Trying a dead man for fraud
In (Post-Soviet) Russia, First They Kill You, Then They Try You
Russian news headlines frequently walk the fine line between plausibility and The Onion. This week is no different: Russia is trying a dead man for fraud.
Posted by Jill Fallon at February 19, 2013 11:02 PM
Sergei Magnitsky, an auditor who exposed a $230 million tax fraud by Russian police and officials and was then thrown into prison, tortured, and killed nearly a year later, will now finally get his long-awaited trial. The move is seen as a pushback by the Russian government against the Magnitsky Act, which black-listed the Russian officials involved in the scandal. As the FT reports many observers believe this is little more than an attempt to further blacken his name:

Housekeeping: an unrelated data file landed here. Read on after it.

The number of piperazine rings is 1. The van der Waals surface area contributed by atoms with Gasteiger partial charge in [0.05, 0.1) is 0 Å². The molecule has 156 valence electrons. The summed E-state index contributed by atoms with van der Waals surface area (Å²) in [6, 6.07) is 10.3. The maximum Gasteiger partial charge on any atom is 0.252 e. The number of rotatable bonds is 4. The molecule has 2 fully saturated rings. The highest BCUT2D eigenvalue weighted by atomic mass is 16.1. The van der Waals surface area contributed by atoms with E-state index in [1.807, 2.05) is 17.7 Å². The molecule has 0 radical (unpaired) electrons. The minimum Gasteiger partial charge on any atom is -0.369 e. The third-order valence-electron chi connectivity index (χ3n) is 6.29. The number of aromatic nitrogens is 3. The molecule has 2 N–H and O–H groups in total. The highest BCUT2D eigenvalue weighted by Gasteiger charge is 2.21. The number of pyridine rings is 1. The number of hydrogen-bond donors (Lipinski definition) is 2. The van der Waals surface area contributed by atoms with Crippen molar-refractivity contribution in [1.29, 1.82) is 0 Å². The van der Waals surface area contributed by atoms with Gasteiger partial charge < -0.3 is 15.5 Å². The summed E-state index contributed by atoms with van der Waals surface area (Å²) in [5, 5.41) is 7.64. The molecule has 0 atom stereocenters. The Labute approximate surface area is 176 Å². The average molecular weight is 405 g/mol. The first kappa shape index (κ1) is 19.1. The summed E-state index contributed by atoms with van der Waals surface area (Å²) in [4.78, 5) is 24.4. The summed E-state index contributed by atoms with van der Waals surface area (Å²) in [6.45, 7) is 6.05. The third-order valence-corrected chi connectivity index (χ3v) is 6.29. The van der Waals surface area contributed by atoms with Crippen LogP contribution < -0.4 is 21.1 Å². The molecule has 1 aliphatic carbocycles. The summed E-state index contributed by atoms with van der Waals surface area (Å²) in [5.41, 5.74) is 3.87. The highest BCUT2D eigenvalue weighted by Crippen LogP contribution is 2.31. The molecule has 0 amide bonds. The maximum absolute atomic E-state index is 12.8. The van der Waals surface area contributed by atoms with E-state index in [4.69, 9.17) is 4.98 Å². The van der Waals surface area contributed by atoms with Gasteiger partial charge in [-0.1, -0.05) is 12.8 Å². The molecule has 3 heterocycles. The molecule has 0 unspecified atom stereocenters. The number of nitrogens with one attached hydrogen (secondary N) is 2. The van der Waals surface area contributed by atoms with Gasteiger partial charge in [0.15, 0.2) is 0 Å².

“First, there is the statute of limitations, secondly, [Magnitsky] had nothing to do with the company in question, and thirdly, he’s dead,” said Mr Browder, who said the trial showed that there was “absolute desperation in the government of Russia to try to blacken Magnitsky’s name after the Magnitsky law was passed in the United States”.
This sounds right; with the defendant not only absent but killed before trial, justice will not be served. Instead, the world is likely to watch a show-trial aimed directly at consolidating Russian public opinion behind the Kremlin.